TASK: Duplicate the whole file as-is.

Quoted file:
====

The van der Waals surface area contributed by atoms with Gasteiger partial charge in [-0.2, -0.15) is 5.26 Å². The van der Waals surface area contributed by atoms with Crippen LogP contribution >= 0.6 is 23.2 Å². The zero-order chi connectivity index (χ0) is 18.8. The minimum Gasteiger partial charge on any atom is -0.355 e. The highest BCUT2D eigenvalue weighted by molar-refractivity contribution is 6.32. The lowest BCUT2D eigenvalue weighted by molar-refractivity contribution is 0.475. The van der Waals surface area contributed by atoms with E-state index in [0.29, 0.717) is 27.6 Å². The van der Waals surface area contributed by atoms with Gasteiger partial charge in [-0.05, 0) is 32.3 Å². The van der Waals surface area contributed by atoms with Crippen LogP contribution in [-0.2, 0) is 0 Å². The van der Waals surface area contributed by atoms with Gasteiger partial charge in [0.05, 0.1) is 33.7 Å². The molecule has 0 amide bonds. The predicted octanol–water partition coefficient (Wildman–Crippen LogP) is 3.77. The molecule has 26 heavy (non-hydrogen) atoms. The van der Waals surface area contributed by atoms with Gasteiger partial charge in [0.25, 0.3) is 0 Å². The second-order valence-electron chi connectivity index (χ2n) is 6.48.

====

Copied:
The van der Waals surface area contributed by atoms with Gasteiger partial charge in [-0.2, -0.15) is 5.26 Å². The van der Waals surface area contributed by atoms with Crippen LogP contribution >= 0.6 is 23.2 Å². The zero-order chi connectivity index (χ0) is 18.8. The minimum Gasteiger partial charge on any atom is -0.355 e. The highest BCUT2D eigenvalue weighted by molar-refractivity contribution is 6.32. The lowest BCUT2D eigenvalue weighted by molar-refractivity contribution is 0.475. The van der Waals surface area contributed by atoms with E-state index in [0.29, 0.717) is 27.6 Å². The van der Waals surface area contributed by atoms with Gasteiger partial charge in [-0.05, 0) is 32.3 Å². The van der Waals surface area contributed by atoms with Crippen LogP contribution in [-0.2, 0) is 0 Å². The van der Waals surface area contributed by atoms with Gasteiger partial charge in [0.05, 0.1) is 33.7 Å². The molecule has 0 amide bonds. The predicted octanol–water partition coefficient (Wildman–Crippen LogP) is 3.77. The molecule has 26 heavy (non-hydrogen) atoms. The van der Waals surface area contributed by atoms with Gasteiger partial charge in [0.25, 0.3) is 0 Å². The second-order valence-electron chi connectivity index (χ2n) is 6.48.